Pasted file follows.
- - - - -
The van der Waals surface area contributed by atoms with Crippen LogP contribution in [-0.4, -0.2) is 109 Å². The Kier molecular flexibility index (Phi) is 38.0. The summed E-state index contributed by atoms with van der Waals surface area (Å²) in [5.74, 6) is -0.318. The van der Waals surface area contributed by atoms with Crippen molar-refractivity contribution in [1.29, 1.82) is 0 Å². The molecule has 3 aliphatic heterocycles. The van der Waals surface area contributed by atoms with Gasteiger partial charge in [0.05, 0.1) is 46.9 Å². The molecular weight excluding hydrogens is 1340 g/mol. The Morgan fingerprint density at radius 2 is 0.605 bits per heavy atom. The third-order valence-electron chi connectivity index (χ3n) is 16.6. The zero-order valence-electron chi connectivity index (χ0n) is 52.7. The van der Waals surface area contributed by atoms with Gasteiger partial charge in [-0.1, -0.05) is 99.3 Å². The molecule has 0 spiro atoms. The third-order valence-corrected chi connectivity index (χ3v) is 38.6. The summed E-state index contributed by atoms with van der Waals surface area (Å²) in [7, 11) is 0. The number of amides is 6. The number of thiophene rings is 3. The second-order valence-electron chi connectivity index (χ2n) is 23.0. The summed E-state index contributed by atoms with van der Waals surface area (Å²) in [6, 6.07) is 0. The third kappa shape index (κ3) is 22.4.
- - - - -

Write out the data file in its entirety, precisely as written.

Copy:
The van der Waals surface area contributed by atoms with Crippen LogP contribution in [-0.4, -0.2) is 109 Å². The Kier molecular flexibility index (Phi) is 38.0. The summed E-state index contributed by atoms with van der Waals surface area (Å²) in [5.74, 6) is -0.318. The van der Waals surface area contributed by atoms with Crippen molar-refractivity contribution in [1.29, 1.82) is 0 Å². The molecule has 3 aliphatic heterocycles. The van der Waals surface area contributed by atoms with Gasteiger partial charge in [0.05, 0.1) is 46.9 Å². The molecular weight excluding hydrogens is 1340 g/mol. The Morgan fingerprint density at radius 2 is 0.605 bits per heavy atom. The third-order valence-electron chi connectivity index (χ3n) is 16.6. The zero-order valence-electron chi connectivity index (χ0n) is 52.7. The van der Waals surface area contributed by atoms with Gasteiger partial charge in [-0.1, -0.05) is 99.3 Å². The molecule has 0 spiro atoms. The third-order valence-corrected chi connectivity index (χ3v) is 38.6. The summed E-state index contributed by atoms with van der Waals surface area (Å²) in [7, 11) is 0. The number of amides is 6. The number of thiophene rings is 3. The second-order valence-electron chi connectivity index (χ2n) is 23.0. The summed E-state index contributed by atoms with van der Waals surface area (Å²) in [6, 6.07) is 0. The third kappa shape index (κ3) is 22.4.